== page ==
State v. FortmanAnnotate this Case
493 N.W.2d 599 (1992)
STATE of Minnesota, City of New Ulm, Respondents, v. Karl Robert FORTMAN, Appellant.
Court of Appeals of Minnesota.
December 15, 1992.
*600 Richard L. Swanson, Chaska, for appellant.
Hubert H. Humphrey, III, Atty. Gen., St. Paul, and Hugh T. Nierengarten, New Ulm City Atty., New Ulm, for respondents.
Considered and decided by ANDERSON, C.J., and KALITOWSKI and HARTEN, JJ.OPINION
Appellant Karl Robert Fortman challenges his conviction for driving while under the influence of alcohol on the grounds that his constitutional right to counsel was violated when the Intoxilyzer malfunctioned and the entire implied consent advisory was not reread to him prior to obtaining an alternate sample.FACTS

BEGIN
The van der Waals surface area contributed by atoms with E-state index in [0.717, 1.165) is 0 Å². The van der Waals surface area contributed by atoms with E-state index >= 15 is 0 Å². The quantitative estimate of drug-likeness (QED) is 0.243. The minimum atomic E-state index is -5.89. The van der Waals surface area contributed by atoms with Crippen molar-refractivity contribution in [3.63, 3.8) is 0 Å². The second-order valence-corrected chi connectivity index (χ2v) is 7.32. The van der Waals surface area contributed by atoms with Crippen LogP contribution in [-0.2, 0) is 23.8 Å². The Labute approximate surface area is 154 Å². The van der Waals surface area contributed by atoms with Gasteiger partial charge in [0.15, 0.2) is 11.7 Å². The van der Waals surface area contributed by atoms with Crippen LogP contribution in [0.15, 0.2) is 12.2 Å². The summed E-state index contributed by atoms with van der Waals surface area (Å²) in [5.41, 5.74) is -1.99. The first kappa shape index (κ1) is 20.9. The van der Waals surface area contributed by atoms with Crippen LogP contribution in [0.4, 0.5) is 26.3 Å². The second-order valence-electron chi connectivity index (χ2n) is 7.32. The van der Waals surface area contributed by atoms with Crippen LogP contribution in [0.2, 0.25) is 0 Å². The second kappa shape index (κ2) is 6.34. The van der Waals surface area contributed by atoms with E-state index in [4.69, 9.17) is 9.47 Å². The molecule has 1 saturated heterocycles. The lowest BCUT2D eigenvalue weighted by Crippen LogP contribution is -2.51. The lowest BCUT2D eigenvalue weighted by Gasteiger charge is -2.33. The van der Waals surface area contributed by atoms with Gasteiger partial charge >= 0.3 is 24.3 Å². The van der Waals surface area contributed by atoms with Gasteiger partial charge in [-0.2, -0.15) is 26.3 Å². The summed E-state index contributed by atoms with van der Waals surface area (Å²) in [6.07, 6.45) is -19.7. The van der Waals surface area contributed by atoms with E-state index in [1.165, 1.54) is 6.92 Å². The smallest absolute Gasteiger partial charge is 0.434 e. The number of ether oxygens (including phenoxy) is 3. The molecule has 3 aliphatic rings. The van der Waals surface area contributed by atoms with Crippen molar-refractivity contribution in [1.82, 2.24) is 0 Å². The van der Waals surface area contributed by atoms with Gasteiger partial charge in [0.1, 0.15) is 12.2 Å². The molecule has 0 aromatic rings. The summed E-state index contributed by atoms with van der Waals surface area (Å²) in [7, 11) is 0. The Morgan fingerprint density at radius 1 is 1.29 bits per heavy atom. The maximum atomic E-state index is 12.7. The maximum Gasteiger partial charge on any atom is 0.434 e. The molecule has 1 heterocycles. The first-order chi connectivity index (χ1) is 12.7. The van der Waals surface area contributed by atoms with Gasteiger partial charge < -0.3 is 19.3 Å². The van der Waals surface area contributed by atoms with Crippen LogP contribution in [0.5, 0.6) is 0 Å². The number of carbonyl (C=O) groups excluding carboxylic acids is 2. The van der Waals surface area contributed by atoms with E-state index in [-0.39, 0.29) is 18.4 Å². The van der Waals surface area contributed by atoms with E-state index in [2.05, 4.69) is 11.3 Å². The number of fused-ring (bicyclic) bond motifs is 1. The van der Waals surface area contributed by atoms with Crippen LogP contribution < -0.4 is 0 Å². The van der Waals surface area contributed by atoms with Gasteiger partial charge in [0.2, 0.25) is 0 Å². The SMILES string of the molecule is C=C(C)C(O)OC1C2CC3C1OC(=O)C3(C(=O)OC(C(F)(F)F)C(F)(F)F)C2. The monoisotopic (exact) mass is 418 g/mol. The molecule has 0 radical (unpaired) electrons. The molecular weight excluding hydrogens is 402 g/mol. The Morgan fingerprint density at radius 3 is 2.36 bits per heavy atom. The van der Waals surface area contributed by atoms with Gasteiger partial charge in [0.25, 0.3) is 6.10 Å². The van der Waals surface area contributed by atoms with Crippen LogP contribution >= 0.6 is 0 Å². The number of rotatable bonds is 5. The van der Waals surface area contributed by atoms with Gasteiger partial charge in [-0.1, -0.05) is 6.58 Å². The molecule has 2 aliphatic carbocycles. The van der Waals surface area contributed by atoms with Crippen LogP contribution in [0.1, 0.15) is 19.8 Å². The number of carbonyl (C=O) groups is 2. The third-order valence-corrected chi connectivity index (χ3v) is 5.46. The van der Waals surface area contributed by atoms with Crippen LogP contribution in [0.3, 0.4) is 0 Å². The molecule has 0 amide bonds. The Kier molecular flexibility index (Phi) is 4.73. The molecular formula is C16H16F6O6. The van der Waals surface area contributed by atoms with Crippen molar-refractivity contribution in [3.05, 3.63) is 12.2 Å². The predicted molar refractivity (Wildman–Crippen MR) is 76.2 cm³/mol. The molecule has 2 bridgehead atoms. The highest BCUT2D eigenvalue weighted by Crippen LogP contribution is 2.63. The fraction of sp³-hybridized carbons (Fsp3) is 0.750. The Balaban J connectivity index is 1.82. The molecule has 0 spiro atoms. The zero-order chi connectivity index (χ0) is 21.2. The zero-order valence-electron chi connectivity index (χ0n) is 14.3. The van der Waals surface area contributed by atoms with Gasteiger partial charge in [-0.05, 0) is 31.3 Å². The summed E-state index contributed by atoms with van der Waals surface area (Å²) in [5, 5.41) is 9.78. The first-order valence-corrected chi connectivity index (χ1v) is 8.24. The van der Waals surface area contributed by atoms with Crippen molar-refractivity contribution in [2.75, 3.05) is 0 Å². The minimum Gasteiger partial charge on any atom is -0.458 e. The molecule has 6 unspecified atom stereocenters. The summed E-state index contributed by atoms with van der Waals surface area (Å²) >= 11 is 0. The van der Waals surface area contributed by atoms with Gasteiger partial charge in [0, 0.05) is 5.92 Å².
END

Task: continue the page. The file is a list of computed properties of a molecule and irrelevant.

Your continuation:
In July 1991, a New Ulm police officer stopped appellant's vehicle for speeding. Based upon the officer's observations and results of a preliminary breath test, appellant was properly arrested for driving while under the influence of alcohol and transported to the New Ulm police station. Appellant was read the Minnesota implied consent advisory including a statement that he could consult with an attorney before deciding whether or not to submit to chemical testing. After trying unsuccessfully to reach an attorney for 17 minutes, appellant agreed to take a test.
The Intoxilyzer malfunctioned during the first breath sample. The police officer advised appellant that he would have to take either a blood or urine test. The officer reread the implied consent advisory, omitting the paragraph indicating appellant had the right to consult with an attorney before taking the test, and denied appellant's second request to consult with an attorney. Appellant then agreed to give a blood sample which indicated a blood alcohol concentration of .12 percent. Approximately one hour had elapsed since appellant's arrest.